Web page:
To Catch a Rainbow, New Material Slows Light
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Engineers trying to develop new materials with practical applications are no longer just chasing rainbows- they’re also catching them.
A University of Buffalo engineering team, led by Qiaoqiang Gan, PhD, has come up with an efficient way to absorb different frequencies of light, an improvement that could lead to advances in solar energy, stealth technology, and other fields.
The “hyperbolic metamaterial waveguide” developed by Gan and his team functions like a microchip made of alternate ultra-thin films of metal, semiconductors, and insulators. The waveguide stops and absorbs each frequency of light at slightly different places in a vertical direction, allowing it to catch a “rainbow” of wavelengths.
“Electromagnetic absorbers have been studied for many years, especially for military radar systems,” Gan said. “However, it is still challenging to realize the perfect absorber in ultra-thin films with tunable absorption band.
We are developing ultra-thin films that will slow the light and therefore allow much more efficient absorption, which will address the long existing challenge.”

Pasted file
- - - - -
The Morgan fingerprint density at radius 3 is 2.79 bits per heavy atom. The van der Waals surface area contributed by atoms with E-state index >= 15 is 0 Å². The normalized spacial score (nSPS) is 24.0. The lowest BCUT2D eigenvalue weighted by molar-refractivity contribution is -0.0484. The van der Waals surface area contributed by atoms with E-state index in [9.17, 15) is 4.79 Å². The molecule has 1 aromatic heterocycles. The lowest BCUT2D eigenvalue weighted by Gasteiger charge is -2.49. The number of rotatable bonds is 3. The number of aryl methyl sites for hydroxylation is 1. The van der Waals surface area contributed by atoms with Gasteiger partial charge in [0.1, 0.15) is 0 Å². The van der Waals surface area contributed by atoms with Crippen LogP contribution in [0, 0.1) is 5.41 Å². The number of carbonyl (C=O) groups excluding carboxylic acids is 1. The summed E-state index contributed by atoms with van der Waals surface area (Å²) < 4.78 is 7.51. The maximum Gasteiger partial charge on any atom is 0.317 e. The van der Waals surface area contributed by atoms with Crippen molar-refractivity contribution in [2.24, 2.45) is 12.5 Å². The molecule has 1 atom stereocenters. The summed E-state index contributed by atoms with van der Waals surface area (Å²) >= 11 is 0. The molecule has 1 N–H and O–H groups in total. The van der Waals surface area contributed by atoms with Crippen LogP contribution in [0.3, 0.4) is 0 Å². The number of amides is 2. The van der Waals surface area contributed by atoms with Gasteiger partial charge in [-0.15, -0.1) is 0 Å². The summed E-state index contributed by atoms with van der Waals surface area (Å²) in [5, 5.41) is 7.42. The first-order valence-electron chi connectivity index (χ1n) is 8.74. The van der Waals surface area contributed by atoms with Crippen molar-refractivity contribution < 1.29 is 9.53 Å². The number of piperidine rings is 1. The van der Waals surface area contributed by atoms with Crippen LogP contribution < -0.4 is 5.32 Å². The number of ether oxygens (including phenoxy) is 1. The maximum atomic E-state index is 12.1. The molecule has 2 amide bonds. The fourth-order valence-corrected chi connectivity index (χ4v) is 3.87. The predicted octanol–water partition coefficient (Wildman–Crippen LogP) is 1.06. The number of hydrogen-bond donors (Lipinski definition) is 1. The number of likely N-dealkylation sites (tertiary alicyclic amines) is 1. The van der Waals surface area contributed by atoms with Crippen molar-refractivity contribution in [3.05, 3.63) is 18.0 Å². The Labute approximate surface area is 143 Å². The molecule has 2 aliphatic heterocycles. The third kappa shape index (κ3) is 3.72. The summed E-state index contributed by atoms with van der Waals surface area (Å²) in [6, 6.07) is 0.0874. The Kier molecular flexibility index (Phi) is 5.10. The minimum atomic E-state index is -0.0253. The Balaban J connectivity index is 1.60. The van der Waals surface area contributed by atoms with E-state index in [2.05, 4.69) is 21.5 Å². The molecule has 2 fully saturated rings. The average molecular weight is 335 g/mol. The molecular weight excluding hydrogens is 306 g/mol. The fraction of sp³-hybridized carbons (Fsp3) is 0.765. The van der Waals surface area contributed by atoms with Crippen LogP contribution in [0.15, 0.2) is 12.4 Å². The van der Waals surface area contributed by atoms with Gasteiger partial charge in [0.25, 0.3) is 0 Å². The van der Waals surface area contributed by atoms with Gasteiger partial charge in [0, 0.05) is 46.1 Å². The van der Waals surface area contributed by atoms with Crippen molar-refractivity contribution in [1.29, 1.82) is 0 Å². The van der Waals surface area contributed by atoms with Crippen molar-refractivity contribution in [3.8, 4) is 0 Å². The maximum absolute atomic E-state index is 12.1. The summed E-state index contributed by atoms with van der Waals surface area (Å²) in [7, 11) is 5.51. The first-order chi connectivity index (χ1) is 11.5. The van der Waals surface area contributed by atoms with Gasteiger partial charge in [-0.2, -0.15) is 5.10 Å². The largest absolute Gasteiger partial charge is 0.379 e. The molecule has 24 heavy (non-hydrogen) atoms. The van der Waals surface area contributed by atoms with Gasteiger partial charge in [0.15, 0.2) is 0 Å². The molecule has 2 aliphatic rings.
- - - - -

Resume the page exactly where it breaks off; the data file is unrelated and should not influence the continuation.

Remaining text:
Because light photons move so quickly, they’re very difficult to tame without the use of freezing materials, like cryogenic gases, that can only be used inside a laboratory. But this new metamaterial waveguide provides a more practical way for engineers to slow down light, one that can be put to use in the real world.
Researchers believe this efficient hyperboloid film- which can capture visible, near-infrared, mid-infrared, terahertz, and microwave wavelengths- could be used on solar panels and other energy-harvesting devices. Gan said its ability to absorb mid-infrared wavelengths might make it especially useful in devices that recycle heat after sundown.
And the material’s ability to absorb many different wavelengths, including some commonly used for location and detection, also means it might be used as a coating material on objects like the stealth bomber or be useful in developing new military technology.